Well shoot…sounds like we’re toast.

The cold, the dark and the intense radioactivity, together lasting for months, represent a severe assault on our civilization and our species. Civil and sanitary services would be wiped out. Medical facilities, drugs, the most rudimentary means for relieving the vast human suffering, would be unavailable. Any but the most elaborate shelters would be useless, quite apart from the question of what good it might be to emerge a few months later. Synthetics burned in the destruction of the cities would produce a wide variety of toxic gases, including carbon monoxide, cyanides, dioxins and furans. After the dust and soot settled out, the solar ultraviolet flux would be much larger than its present value. Immunity to disease would decline. Epidemics and pandemics would be rampant, especially after the billion or so unburied bodies began to thaw. Moreover, the combined influence of these severe and simultaneous stresses on life are likely to produce even more adverse consequences — biologists call them synergisms — that we are not yet wise enough to foresee.

Wow…Simply wow.

So far, we have talked only of the Northern Hemisphere. But it now seems – unlike the case of a single nuclear weapons test — that in a real nuclear war, the heating of the vast quantities of atmospheric dust and soot in northern midlatitudes will transport these fine particles toward and across the Equator. We see just this happening in Martian dust storms. The Southern Hemisphere would experience effects that, while less severe than in the Northern Hemisphere, are nevertheless extremely ominous. The illusion with which some people in the Northern Hemisphere reassure themselves — catching an Air New Zealand flight in a time of serious international crisis, or the like — is now much less tenable, even on the narrow issue of personal survival for those with the price of a ticket.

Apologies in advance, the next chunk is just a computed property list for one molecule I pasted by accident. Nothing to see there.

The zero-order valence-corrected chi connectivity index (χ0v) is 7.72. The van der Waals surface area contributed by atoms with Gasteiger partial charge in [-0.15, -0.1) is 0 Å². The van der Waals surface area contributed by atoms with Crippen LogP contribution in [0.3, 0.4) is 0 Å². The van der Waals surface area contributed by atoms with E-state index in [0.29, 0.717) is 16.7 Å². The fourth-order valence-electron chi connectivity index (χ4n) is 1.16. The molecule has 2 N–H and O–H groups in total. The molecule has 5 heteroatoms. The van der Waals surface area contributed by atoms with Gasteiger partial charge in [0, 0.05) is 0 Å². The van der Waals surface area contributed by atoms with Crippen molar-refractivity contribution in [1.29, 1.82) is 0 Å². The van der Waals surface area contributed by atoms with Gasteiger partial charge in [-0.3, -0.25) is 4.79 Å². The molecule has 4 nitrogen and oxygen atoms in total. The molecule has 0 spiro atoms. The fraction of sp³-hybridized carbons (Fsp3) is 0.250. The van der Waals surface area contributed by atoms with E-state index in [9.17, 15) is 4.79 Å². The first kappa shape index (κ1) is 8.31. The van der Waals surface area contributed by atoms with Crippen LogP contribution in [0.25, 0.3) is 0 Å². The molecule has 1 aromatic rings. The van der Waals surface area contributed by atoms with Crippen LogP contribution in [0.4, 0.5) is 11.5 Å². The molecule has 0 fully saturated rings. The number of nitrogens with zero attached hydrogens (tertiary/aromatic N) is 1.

So even going South might amount to a whole lot of nothing, Sorry John and Sarah.

Wait what about a 100 Megaton Nuclear war?

Glad you asked.

But what if nuclear wars can be contained, and much less than 5000 megatons is detonated? Perhaps the greatest surprise in our work was that even small nuclear wars can have devastating climatic effects. We considered a war in which a mere 100 megatons were exploded, less than one percent of the world arsenals, and only in low-yield airbursts over cities. This scenario, we found, would ignite thousands of fires, and the smoke from these fires alone would be enough to generate an epoch of cold and dark almost as severe as in the 5000 megaton case. The threshold for what Richard Turco has called The Nuclear Winter is very low.

Yeah Carl liked to cover his bases.

What does this say about Nuclear Winter is quite simple the odds of enough humanity surviving to even put up a fight against the machines is unlikely.

Let alone creating re-enforcements.

Original Article

It seems humans surviving a Nuclear Winter without scary robots is unlikely enough…perhaps that’s why the Terminator films are classified as science fiction.

Ross Out.